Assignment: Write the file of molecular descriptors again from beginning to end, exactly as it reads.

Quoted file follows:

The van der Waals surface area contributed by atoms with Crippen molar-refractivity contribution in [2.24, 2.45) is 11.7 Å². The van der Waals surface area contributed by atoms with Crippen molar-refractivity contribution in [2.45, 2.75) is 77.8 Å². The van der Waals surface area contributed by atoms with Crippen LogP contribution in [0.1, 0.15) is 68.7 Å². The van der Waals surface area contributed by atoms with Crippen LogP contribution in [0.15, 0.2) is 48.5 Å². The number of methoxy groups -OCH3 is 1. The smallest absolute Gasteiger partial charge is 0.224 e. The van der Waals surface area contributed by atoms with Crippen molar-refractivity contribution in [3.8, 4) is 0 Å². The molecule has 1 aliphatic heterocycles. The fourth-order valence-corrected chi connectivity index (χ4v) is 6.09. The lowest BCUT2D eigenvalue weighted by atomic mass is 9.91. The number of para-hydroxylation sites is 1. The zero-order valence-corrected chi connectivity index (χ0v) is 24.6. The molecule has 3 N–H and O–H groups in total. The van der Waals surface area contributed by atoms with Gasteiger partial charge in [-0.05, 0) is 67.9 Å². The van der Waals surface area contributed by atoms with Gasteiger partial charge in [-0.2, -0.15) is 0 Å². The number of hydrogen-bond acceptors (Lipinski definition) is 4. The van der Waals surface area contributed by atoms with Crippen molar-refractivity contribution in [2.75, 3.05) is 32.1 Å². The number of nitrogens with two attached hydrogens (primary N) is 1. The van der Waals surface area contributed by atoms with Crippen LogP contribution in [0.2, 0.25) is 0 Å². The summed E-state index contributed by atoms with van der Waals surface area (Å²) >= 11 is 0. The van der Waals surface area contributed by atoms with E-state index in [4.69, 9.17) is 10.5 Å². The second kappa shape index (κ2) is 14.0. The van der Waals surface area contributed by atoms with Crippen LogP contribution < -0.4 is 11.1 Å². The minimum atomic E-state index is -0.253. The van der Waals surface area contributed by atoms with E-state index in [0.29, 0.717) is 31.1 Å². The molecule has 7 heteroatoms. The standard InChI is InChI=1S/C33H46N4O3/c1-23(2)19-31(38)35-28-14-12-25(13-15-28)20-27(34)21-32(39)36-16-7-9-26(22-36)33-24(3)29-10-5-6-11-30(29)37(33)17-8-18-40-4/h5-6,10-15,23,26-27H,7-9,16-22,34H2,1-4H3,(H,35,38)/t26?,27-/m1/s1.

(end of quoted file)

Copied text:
The van der Waals surface area contributed by atoms with Crippen molar-refractivity contribution in [2.24, 2.45) is 11.7 Å². The van der Waals surface area contributed by atoms with Crippen molar-refractivity contribution in [2.45, 2.75) is 77.8 Å². The van der Waals surface area contributed by atoms with Crippen LogP contribution in [0.1, 0.15) is 68.7 Å². The van der Waals surface area contributed by atoms with Crippen LogP contribution in [0.15, 0.2) is 48.5 Å². The number of methoxy groups -OCH3 is 1. The smallest absolute Gasteiger partial charge is 0.224 e. The van der Waals surface area contributed by atoms with Crippen molar-refractivity contribution in [3.8, 4) is 0 Å². The molecule has 1 aliphatic heterocycles. The fourth-order valence-corrected chi connectivity index (χ4v) is 6.09. The lowest BCUT2D eigenvalue weighted by atomic mass is 9.91. The number of para-hydroxylation sites is 1. The zero-order valence-corrected chi connectivity index (χ0v) is 24.6. The molecule has 3 N–H and O–H groups in total. The van der Waals surface area contributed by atoms with Gasteiger partial charge in [-0.05, 0) is 67.9 Å². The van der Waals surface area contributed by atoms with Gasteiger partial charge in [-0.2, -0.15) is 0 Å². The number of hydrogen-bond acceptors (Lipinski definition) is 4. The van der Waals surface area contributed by atoms with Crippen molar-refractivity contribution in [2.75, 3.05) is 32.1 Å². The number of nitrogens with two attached hydrogens (primary N) is 1. The van der Waals surface area contributed by atoms with Crippen LogP contribution in [0.2, 0.25) is 0 Å². The summed E-state index contributed by atoms with van der Waals surface area (Å²) >= 11 is 0. The van der Waals surface area contributed by atoms with E-state index in [4.69, 9.17) is 10.5 Å². The second kappa shape index (κ2) is 14.0. The van der Waals surface area contributed by atoms with Crippen LogP contribution < -0.4 is 11.1 Å². The minimum atomic E-state index is -0.253. The van der Waals surface area contributed by atoms with E-state index in [0.29, 0.717) is 31.1 Å². The molecule has 7 heteroatoms. The standard InChI is InChI=1S/C33H46N4O3/c1-23(2)19-31(38)35-28-14-12-25(13-15-28)20-27(34)21-32(39)36-16-7-9-26(22-36)33-24(3)29-10-5-6-11-30(29)37(33)17-8-18-40-4/h5-6,10-15,23,26-27H,7-9,16-22,34H2,1-4H3,(H,35,38)/t26?,27-/m1/s1.